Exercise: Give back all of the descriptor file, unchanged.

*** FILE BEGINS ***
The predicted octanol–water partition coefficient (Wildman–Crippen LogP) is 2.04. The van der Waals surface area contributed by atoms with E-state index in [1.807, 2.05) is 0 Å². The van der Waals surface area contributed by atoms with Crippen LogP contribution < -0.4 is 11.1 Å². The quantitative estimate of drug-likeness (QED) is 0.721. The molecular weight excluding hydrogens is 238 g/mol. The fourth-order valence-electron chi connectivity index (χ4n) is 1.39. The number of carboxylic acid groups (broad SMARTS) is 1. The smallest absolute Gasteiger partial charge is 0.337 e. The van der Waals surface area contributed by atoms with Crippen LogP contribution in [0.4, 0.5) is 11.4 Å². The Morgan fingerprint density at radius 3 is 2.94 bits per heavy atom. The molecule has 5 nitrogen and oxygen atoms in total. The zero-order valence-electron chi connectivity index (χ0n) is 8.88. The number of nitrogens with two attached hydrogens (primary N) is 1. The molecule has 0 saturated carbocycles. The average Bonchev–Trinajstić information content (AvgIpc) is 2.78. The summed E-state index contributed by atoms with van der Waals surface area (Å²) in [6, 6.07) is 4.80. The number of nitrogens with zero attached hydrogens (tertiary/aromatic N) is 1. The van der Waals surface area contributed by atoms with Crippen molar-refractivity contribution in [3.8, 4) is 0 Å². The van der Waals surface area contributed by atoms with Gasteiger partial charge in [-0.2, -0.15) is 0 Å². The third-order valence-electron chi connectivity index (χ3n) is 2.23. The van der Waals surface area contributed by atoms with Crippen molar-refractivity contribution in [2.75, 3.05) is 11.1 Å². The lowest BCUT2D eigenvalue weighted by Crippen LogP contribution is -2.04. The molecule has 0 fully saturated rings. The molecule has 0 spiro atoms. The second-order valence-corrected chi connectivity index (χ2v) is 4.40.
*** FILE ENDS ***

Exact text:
The predicted octanol–water partition coefficient (Wildman–Crippen LogP) is 2.04. The van der Waals surface area contributed by atoms with E-state index in [1.807, 2.05) is 0 Å². The van der Waals surface area contributed by atoms with Crippen LogP contribution < -0.4 is 11.1 Å². The quantitative estimate of drug-likeness (QED) is 0.721. The molecular weight excluding hydrogens is 238 g/mol. The fourth-order valence-electron chi connectivity index (χ4n) is 1.39. The number of carboxylic acid groups (broad SMARTS) is 1. The smallest absolute Gasteiger partial charge is 0.337 e. The van der Waals surface area contributed by atoms with Crippen LogP contribution in [0.4, 0.5) is 11.4 Å². The Morgan fingerprint density at radius 3 is 2.94 bits per heavy atom. The molecule has 5 nitrogen and oxygen atoms in total. The zero-order valence-electron chi connectivity index (χ0n) is 8.88. The number of nitrogens with two attached hydrogens (primary N) is 1. The molecule has 0 saturated carbocycles. The average Bonchev–Trinajstić information content (AvgIpc) is 2.78. The summed E-state index contributed by atoms with van der Waals surface area (Å²) in [6, 6.07) is 4.80. The number of nitrogens with zero attached hydrogens (tertiary/aromatic N) is 1. The van der Waals surface area contributed by atoms with Crippen molar-refractivity contribution in [3.8, 4) is 0 Å². The van der Waals surface area contributed by atoms with Gasteiger partial charge in [-0.2, -0.15) is 0 Å². The third-order valence-electron chi connectivity index (χ3n) is 2.23. The van der Waals surface area contributed by atoms with Crippen molar-refractivity contribution in [2.75, 3.05) is 11.1 Å². The lowest BCUT2D eigenvalue weighted by Crippen LogP contribution is -2.04. The molecule has 0 fully saturated rings. The molecule has 0 spiro atoms. The second-order valence-corrected chi connectivity index (χ2v) is 4.40.